A year later, Melanchthon wrote to Bullinger, Aug. 20, 1555: —
“Reverend and dear Brother: I have read your answer to the blasphemies of Servetus, and I approve of your piety and opinions. I judge also that the Genevese Senate did perfectly right, to put an end to this obstinate man, who could never cease blaspheming. And I wonder at those who disapprove of this severity.”
Three years later, April 10, 1557, Melanchthon incidentally (in the admonition in the case of Theobald Thamer, who had returned to the Roman Church) adverted again to the execution of Servetus, and called it “a pious and memorable example to all posterity.”
-Philip Schaf, History of the Christian Church: Volume 7: Modern Christianity, the Swiss Reformation (New York, Charles Scribner’s Sons, 1907), 706.
“I have nothing to say of him, except that he was the very son of the devil, whose pestilential and frightful doctrine should be everywhere hunted down; and that the magistrate who condemned him to death is not to be blamed, seeing that he gave no sign of improvement, and that his blasphemies were beyond endurance.”
-Peter Martyr Vermigli, cited in Paul Henry, The Life and Times of John Calvin, the Great Reformer: Volume II, trans. Henry Stebbing (London: Whittaker and Co., 1849), 234.
“A year before [Ulrich Zwingli’s] death, he said this to John Oecolampadius, who had complained about the dangerous Arian teachings of Servetus, which denied that Christ is the eternal God: “This must not be endured in the church of God, therefore do what you can to prevent the blasphemy from getting abroad, to the injury of Christianity.”
-Ulrich Zwingli, cited in Paul Henry, The Life and Times of John Calvin, the Great Reformer: Volume II, trans. Henry Stebbing (London: Whittaker and Co., 1849), 171.
“Whoever shall now contend that it is unjust to put heretics and blasphemers to death will knowingly and willingly incur their very guilt. This is not laid down on human authority; it is God who speaks and prescribes a perpetual rule for his Church. It is not in vain that he banishes all those human affections which soften our hearts; that he commands paternal love and all the benevolent feelings between brothers, relations, and friends to cease; in a word, that he almost deprives men of their nature in order that nothing may hinder their holy zeal. Why is so implacable a severity exacted but that we may know that God is defrauded of his honor, unless the piety that is due to him be preferred to all human duties, and that when his glory is to be asserted, humanity must be almost obliterated from our memories?”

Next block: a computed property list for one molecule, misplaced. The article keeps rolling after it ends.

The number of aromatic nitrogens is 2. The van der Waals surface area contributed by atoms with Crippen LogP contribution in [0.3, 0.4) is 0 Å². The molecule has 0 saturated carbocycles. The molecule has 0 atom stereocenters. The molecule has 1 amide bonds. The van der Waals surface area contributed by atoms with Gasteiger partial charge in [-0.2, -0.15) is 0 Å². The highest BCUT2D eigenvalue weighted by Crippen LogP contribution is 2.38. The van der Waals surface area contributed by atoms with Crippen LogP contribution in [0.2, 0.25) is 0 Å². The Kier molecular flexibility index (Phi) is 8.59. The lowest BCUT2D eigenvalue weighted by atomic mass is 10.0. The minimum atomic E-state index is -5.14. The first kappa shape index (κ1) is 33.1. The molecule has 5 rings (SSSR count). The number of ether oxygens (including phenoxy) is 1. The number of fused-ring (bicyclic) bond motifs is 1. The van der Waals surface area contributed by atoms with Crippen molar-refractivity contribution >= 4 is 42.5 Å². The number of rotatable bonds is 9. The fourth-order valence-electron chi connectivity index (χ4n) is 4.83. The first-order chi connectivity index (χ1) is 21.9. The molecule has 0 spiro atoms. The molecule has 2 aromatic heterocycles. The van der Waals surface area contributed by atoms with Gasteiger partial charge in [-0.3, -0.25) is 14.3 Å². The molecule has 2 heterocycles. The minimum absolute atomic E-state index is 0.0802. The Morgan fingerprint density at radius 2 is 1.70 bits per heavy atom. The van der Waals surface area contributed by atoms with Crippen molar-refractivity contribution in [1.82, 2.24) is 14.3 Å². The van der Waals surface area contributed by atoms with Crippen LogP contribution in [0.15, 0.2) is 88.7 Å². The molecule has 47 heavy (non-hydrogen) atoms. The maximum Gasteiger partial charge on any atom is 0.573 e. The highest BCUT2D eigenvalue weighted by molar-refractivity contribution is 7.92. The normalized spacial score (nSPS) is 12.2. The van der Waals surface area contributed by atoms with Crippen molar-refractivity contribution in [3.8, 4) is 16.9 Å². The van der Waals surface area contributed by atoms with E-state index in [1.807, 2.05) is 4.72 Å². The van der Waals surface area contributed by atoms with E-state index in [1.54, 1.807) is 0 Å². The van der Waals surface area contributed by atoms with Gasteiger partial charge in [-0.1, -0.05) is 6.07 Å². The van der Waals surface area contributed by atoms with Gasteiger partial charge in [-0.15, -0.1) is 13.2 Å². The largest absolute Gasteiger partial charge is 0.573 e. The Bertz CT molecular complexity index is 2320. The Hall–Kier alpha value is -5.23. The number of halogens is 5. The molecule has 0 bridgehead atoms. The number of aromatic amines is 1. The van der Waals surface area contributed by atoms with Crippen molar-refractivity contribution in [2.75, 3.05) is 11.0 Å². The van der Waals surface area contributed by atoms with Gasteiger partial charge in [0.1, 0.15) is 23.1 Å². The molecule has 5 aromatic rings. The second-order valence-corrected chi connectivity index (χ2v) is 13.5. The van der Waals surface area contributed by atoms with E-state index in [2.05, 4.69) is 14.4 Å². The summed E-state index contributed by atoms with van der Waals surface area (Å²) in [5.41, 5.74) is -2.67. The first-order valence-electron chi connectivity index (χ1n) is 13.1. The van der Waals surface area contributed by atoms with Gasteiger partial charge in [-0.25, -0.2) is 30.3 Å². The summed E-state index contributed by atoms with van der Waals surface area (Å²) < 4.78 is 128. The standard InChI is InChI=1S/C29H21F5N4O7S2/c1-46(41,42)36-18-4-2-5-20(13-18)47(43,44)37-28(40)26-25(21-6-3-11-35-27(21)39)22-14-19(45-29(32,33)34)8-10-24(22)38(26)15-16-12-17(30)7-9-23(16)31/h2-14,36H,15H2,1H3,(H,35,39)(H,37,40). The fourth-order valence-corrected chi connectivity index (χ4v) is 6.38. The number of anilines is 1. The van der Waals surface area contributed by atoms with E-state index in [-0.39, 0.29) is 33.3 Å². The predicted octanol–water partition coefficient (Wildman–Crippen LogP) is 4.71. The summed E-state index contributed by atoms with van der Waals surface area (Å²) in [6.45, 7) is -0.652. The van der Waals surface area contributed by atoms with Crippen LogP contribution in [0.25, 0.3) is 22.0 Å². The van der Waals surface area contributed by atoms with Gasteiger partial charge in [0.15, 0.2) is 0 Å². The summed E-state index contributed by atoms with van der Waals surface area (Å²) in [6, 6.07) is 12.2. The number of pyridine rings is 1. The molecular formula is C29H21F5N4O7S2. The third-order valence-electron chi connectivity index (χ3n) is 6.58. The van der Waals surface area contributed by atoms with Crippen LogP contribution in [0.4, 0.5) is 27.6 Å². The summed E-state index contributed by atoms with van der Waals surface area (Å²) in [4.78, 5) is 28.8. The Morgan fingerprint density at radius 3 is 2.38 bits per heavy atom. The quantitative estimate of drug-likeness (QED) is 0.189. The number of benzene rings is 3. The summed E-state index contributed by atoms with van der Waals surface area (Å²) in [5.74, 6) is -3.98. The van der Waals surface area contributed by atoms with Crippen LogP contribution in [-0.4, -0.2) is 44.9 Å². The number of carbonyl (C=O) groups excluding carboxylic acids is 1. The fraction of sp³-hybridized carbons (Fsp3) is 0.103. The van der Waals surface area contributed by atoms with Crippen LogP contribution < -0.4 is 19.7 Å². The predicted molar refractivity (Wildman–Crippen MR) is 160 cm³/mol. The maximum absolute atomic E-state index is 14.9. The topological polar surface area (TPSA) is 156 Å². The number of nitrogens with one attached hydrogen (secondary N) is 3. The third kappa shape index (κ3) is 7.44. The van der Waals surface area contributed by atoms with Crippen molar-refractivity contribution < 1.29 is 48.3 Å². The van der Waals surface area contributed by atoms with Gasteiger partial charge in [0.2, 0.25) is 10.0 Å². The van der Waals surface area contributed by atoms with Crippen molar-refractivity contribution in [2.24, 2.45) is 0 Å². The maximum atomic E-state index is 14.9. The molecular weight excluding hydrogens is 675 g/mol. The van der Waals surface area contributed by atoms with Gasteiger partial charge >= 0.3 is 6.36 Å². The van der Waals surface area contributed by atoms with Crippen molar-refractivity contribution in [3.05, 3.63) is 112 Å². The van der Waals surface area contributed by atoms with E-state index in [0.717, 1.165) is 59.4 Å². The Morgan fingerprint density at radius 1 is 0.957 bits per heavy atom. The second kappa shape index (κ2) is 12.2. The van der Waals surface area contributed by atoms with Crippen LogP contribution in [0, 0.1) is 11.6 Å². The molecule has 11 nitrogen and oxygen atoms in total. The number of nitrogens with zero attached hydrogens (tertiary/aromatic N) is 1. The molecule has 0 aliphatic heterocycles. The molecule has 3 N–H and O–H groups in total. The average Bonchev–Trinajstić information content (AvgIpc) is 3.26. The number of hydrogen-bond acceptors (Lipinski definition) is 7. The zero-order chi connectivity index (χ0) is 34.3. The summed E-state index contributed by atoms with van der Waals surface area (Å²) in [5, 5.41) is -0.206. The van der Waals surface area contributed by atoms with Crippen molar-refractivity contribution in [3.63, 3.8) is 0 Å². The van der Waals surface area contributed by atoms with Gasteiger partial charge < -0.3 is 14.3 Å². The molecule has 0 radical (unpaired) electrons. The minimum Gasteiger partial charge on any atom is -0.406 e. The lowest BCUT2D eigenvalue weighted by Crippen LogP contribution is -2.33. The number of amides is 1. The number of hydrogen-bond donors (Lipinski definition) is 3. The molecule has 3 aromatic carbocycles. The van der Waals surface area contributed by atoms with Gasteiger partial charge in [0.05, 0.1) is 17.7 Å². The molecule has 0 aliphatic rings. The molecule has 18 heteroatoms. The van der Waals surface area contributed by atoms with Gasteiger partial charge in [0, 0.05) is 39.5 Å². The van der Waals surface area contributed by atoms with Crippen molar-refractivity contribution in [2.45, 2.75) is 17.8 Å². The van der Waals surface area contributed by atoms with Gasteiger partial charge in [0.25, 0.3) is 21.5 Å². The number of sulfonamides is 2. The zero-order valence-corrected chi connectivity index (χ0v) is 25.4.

-John Calvin, cited in “Calvin’s Defence of the Death Penalty for Heretics” in Philip Schaff, History of the Christian Church: Volume VII: Modern Christianity, the Swiss Reformation, (New York: Charles Scribner’s Sons, 1907), 791.
Commenting on this quotation by Calvin, Schaff states, “Calvin’s plea for the right and duty of the Christian magistrate to punish heresy by death, stands or falls with his theocratic theory and the binding authority of the Mosaic code. His arguments are chiefly drawn from the Jewish laws against idolatry and blasphemy, and from the examples of the pious kings of Israel.”
“[Martin] Bucer, who stands third in rank among the Reformers of Germany, was of a gentle and conciliatory disposition, and abstained from persecuting the Anabaptists in Strassburg. He knew Servetus personally, and treated him at first with kindness, but after the publication of his work on the Trinity, be refuted it in his lectures as a “most pestilential book.” He even declared in the pulpit or in the lecture-room that Servetus deserved to be disembowelled and torn to pieces. From this we may infer how fully he would have approved his execution, had he lived till 1553.”
“Peter Martyr called [Servetus] “a genuine son of the devil,” whose “pestiferous and detestable doctrines” and “intolerable blasphemies” justified the severe sentence of the magistracy.”
“As regards the case of Servetus, the churches and magistrates of Zürich, Schaffhausen, Basel, and Bern, on being consulted during his trial, unanimously condemned his errors, and advised his punishment, but without committing themselves to the mode of punishment…The judgments of the magistrates and ministers of Zürich, Schaffhausen, Basel, and Bern are printed in Calvin’s Opera, VIII. 808-823 (in German and Latin). The judgment of the pastors of Zürich, dated Oct. 2, 1553, is also inserted in Calvin’s Defensio, ibid. fol. 555-558.”